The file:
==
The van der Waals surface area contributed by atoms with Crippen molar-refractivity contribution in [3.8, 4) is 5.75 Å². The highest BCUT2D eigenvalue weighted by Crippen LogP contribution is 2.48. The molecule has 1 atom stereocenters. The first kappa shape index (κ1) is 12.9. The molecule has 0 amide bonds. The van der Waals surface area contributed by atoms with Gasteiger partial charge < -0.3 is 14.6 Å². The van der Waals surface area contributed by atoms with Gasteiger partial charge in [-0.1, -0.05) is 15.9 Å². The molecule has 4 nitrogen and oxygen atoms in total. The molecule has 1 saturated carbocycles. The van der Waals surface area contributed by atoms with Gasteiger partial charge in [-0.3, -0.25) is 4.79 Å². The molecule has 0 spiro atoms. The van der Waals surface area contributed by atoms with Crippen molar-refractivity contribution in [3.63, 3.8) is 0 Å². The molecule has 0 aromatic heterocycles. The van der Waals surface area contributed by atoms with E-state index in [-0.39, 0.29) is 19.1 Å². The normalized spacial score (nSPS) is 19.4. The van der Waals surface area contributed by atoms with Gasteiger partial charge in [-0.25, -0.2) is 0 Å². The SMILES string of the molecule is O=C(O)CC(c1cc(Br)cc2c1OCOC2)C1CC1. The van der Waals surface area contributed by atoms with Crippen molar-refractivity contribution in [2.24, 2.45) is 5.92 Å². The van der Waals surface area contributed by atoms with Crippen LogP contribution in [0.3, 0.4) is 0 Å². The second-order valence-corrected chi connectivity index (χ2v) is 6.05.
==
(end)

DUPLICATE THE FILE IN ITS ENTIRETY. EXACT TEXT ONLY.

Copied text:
The van der Waals surface area contributed by atoms with Crippen molar-refractivity contribution in [3.8, 4) is 5.75 Å². The highest BCUT2D eigenvalue weighted by Crippen LogP contribution is 2.48. The molecule has 1 atom stereocenters. The first kappa shape index (κ1) is 12.9. The molecule has 0 amide bonds. The van der Waals surface area contributed by atoms with Gasteiger partial charge < -0.3 is 14.6 Å². The van der Waals surface area contributed by atoms with Gasteiger partial charge in [-0.1, -0.05) is 15.9 Å². The molecule has 4 nitrogen and oxygen atoms in total. The molecule has 1 saturated carbocycles. The van der Waals surface area contributed by atoms with Gasteiger partial charge in [-0.3, -0.25) is 4.79 Å². The molecule has 0 spiro atoms. The van der Waals surface area contributed by atoms with Crippen molar-refractivity contribution in [3.63, 3.8) is 0 Å². The molecule has 0 aromatic heterocycles. The van der Waals surface area contributed by atoms with E-state index in [-0.39, 0.29) is 19.1 Å². The normalized spacial score (nSPS) is 19.4. The van der Waals surface area contributed by atoms with Gasteiger partial charge in [-0.25, -0.2) is 0 Å². The SMILES string of the molecule is O=C(O)CC(c1cc(Br)cc2c1OCOC2)C1CC1. The van der Waals surface area contributed by atoms with Crippen molar-refractivity contribution in [2.24, 2.45) is 5.92 Å². The van der Waals surface area contributed by atoms with Crippen LogP contribution in [0.3, 0.4) is 0 Å². The second-order valence-corrected chi connectivity index (χ2v) is 6.05.